The World Economic Forum, higher education and outcomes for our children


The World Economic Forum “engages the foremost political, business and other leaders of society to shape global, regional and industry agendas.” Its 2019 Annual Meeting took place in Davos from Jan. 22nd through Jan. 25th.

The WEF is to the world of business what Paris and Milan are to the world of fashion: not everything they present on the runway will appeal to everyone, but it will give us food for thought.

Our children should be thinking about it if they plan to spend 4 years and $46,764 CDN on a basic bachelor’s degree ($87,164 CDN with residence) so that they can compete successfully for work against graduates of the 28,077 universities in operation around the world today. There will be 262 million students enrolled in those universities by 2025.

Nor should we forget that there are over 7.7 billion of us on the planet and that not all great ideas come from university graduates. (Google “successful business people who didn’t graduate from university”.)

On Jan. 25th, The New York Times published ‘The Hidden Automation Agenda of the Davos Elite’ in which it said, “They’ll never admit it in public, but many of your bosses want machines to replace you as soon as possible.” That’s food for thought.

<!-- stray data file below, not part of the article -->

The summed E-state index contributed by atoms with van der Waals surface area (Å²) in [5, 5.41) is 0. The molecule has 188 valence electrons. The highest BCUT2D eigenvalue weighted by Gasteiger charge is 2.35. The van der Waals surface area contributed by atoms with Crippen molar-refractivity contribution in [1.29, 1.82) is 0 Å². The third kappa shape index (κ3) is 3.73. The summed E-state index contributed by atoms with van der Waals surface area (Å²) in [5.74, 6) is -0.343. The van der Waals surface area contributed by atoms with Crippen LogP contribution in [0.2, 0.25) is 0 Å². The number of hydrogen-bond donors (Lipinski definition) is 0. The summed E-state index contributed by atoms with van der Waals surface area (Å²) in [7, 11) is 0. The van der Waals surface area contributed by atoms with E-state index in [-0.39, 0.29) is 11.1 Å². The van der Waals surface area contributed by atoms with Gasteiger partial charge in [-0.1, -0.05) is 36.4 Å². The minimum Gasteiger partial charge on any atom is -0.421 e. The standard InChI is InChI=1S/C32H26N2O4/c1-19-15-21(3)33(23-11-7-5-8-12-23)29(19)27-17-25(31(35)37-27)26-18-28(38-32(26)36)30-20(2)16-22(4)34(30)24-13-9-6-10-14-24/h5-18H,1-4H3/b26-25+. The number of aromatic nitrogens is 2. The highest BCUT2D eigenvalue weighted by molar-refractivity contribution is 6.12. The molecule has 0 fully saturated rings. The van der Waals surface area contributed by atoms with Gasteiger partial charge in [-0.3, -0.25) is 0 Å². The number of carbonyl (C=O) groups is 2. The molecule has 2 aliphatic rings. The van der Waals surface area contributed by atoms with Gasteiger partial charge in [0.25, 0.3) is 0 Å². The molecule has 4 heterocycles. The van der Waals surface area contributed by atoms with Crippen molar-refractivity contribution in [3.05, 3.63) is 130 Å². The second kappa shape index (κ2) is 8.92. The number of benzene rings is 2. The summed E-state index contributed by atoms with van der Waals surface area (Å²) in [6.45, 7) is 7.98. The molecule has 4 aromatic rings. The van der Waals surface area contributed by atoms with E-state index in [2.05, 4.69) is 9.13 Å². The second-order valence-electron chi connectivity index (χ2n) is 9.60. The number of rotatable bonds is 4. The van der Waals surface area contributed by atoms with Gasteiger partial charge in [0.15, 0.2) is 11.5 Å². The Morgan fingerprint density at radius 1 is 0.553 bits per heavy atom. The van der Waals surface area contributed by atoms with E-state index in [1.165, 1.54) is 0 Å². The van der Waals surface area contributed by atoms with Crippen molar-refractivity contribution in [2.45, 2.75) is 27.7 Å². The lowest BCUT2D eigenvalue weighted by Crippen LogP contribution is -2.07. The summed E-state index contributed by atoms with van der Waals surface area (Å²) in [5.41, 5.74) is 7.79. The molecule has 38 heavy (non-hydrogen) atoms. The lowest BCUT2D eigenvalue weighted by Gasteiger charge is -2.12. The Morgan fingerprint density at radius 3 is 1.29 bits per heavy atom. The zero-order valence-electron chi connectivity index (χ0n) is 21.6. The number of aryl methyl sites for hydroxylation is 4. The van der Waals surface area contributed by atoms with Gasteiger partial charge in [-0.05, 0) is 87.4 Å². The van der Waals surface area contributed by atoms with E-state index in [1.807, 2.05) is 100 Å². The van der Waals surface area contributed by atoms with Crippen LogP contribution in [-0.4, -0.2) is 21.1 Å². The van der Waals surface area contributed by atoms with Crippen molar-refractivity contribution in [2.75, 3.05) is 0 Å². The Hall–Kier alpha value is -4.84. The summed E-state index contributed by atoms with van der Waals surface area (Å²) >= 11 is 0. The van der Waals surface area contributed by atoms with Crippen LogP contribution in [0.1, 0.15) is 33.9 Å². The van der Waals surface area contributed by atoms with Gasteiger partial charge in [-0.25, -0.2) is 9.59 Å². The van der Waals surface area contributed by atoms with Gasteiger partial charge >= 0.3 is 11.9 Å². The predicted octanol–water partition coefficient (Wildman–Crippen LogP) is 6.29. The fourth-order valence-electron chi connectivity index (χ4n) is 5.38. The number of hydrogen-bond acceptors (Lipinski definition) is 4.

Lives are built on steady incomes. Bosses who plan to replace people with robots threaten those lives, and that threat isn’t confined to soon-to-be graduates. What qualifications will be in demand when our children graduate? How strong will that demand be? Where in the world will it be? How long will it last?

Do parents understand that only certain university degrees will qualify a graduate to compete for a position, but none guarantee that a position will be offered?

Education is serious business, serious enough that what organizations like the WEF publish should be considered carefully because of its long-term implications. Especially now given how the world is changing and how it will continue to change.

Most of what those organizations publish is free. But it’s not enough that it be free: it must also be correct and relevant because of what’s riding on it.

Showing parents and their children how to identify, access and interpret that information is why Personal Due Diligence exists.

F. Neil Morris
President & Founder
PERSONAL DUE DILIGENCE

info@personalduediligence.ca

1 thought on “The World Economic Forum, higher education and outcomes for our children

  1. Pingback: The World Economic Forum, higher education and outcomes for our children | Personal Due Diligence

Leave a Reply

Fill in your details below or click an icon to log in:

WordPress.com Logo

You are commenting using your WordPress.com account. Log Out /  Change )

Google photo

You are commenting using your Google account. Log Out /  Change )

Twitter picture

You are commenting using your Twitter account. Log Out /  Change )

Facebook photo

You are commenting using your Facebook account. Log Out /  Change )

Connecting to %s